The Department has a feature in the latest edition of the BSA Network Magazine. (You may wish to increase your zoom level to read the text)
Wednesday, 26 November 2014
Monday, 17 November 2014
Ellen Annandale recently attended the National Council of Associations in Paris, organised by the European Sociological Association (ESA). Representatives of 20 national associations attended to share and debate concerns about Teaching and Research in Europe.
In her opening remarks, ESA President Carmen Leccardi highlighted the need to keep continuities with the classics. Quoting Whitehead that, ‘a science which hesitates to forget its founders is lost’, she raised concerns that sociological practice risks being reduced to ‘big data sets’. Drawing on the Italian situation she bemoaned that much social research has moved from the academy to market research and private companies. Horizon 2020 points to the devaluing of the social sciences and humanities, the outcome of the neoliberal technocratic reasoning that has constructed a hierarchy of the sciences. She highlighted the ‘presentification’ of academic work as work overload and administrative challenges make it hard for us to look to the horizon as we instead are pushed to deal with everyday problems.
Michel Wieviorka, President of Fondation Maison des Sciences d’Homme, questioned sociology’s future in an increasingly interdisciplinary climate, remarking that if you visit some US university bookshops the sociology section is “dusty”, while next to it new areas like cultural studies flourish. The new generation of scholars, he remarked, he much better trained, but much more niche in their outlook. As sociology becomes more specialised it is less and less able to engage in wider intellectual debates.
In his Keynote address, Craig Calhoun, President of the LSE and of the International Institute of Sociology cautioned his peers that ‘memories of when we were students will be very poor guides” for the present. Globalisation involving the movement of people, interconnectedness of publications, and particularly the spread of new models of ‘best practice’ and international ranking are having major effects, “some good, many of them bad”. League tables are problematic because they assume that all universities are doing the same thing. Unification benefits the dominant and world rankings devalue universities in most countries in the eyes of their own nations which can lead to loss of respect which then impacts on their funding. It may be better to see universities less as a hierarchy and more as an ecology. He emphasised that social science will “commit suicide” if it does not reach out to the public, but in a way that is combined with a level of academic judgement i.e peer critique and correction. Social science, he opined, has lost its erstwhile connections with social movements, remarking, for example, that gender sociology was much better when it involved the women’s movement. Echoing Wieviorka’s concerns he maintained that we should speak of ‘social science’ not ‘social sciences’, and stop fighting over boundaries as this is a wasted fight over diminishing pools of money. Finally highlighted that social science needs to better value synthesis remarking that currently we lack a system for this (except in textbooks) and that consequently high level theory regrettably appears to be in decline.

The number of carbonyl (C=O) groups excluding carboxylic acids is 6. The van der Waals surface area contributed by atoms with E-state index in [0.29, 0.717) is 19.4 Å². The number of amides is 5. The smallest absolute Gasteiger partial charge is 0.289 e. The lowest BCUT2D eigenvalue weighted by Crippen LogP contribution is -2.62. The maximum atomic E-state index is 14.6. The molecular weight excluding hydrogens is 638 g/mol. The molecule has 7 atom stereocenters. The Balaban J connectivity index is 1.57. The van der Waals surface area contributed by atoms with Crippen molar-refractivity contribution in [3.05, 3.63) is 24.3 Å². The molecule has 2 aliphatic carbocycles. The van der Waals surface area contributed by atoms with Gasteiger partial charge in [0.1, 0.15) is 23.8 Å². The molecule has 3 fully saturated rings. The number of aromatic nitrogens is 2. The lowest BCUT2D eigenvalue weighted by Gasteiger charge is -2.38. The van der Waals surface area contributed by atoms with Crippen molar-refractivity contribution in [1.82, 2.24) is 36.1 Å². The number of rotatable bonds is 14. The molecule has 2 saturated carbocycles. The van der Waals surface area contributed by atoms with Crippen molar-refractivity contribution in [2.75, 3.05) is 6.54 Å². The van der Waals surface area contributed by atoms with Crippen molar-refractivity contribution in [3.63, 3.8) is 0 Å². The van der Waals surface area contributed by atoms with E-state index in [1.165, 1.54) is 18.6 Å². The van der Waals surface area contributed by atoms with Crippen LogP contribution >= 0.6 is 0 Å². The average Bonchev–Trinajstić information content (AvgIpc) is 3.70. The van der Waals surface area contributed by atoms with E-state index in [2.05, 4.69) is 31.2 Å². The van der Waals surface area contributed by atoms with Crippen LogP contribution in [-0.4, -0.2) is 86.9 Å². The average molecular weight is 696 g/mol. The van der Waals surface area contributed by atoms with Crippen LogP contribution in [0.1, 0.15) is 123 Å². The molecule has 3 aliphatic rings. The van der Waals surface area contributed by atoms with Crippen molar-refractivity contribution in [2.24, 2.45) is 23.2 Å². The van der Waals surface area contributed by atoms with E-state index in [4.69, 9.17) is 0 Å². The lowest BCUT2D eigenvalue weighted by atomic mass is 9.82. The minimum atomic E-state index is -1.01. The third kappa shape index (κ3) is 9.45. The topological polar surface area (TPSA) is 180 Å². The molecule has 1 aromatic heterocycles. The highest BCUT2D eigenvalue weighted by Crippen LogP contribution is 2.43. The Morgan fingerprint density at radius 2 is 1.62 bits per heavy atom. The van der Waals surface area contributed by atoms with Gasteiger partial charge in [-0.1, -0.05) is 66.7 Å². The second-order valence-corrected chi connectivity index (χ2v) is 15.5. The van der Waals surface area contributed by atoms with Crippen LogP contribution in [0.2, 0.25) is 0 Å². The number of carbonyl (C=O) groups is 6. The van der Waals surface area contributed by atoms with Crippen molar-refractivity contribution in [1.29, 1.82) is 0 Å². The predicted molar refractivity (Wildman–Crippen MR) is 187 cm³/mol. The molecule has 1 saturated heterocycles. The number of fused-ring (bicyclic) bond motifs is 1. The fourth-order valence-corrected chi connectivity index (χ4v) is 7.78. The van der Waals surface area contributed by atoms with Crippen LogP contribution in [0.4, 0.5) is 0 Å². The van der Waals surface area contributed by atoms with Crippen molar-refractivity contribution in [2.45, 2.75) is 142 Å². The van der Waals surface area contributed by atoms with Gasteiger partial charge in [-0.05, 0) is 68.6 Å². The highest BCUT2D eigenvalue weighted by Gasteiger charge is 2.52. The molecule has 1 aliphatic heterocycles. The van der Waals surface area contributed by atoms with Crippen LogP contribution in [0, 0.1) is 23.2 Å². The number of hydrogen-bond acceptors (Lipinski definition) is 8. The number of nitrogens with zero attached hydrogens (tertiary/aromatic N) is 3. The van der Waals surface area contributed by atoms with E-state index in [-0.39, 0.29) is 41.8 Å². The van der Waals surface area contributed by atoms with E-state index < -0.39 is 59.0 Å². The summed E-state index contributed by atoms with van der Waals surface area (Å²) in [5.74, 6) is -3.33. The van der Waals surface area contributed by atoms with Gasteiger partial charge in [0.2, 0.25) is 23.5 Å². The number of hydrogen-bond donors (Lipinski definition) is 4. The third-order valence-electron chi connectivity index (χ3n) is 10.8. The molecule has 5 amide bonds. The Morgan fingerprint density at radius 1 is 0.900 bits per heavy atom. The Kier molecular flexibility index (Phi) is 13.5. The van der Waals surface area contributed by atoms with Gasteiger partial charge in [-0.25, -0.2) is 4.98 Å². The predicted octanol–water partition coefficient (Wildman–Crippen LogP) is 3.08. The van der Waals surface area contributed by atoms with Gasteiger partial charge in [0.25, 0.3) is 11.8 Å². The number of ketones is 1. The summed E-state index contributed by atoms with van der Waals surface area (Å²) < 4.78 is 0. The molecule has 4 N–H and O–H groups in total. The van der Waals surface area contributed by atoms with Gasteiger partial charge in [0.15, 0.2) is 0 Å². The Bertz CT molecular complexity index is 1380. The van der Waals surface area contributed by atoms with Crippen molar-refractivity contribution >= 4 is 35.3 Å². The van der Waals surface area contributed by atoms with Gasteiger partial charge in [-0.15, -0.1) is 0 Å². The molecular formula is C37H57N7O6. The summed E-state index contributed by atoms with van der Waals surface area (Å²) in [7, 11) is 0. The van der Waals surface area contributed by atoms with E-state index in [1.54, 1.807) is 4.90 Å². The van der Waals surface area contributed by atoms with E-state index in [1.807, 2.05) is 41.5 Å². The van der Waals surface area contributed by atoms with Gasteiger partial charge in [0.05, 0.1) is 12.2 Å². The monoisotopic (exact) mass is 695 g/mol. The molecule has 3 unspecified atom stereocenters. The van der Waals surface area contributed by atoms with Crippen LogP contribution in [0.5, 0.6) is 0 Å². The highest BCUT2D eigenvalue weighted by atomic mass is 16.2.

Ellen was attending as a Vice President of ESA and member of its Committee on National Associations
Friday 16th January 2015: 12:00 - 16:30, University of York, Tree House, Berrick Saul Building BS/104
Keynote:Deborah Lupton, Canberra University, Australia 'Digital health data, big and small: some critical sociological reflections'
Presentations:John Gardner, University of York, UK 'The broad clinical gaze in paediatric deep brain stimulation'
Chrissy Buse, University of Leeds, UK 'Looking out of place: clothing and the boundaries of 'home' and privacy in dementia care'
Clare Jackson, University of York, UK 'Healthcare professionals initiating decisions in labour: A pilot conversation analytic study of data from One Born Every Minute'
The meeting is open to researchers, academics and postgraduate students. We also welcome anyone who has an interest in the sociology of health and illness.
Cost of attendanceLunch and refreshments will be provided. To cover our costs and to help with future meetings the following charges will apply: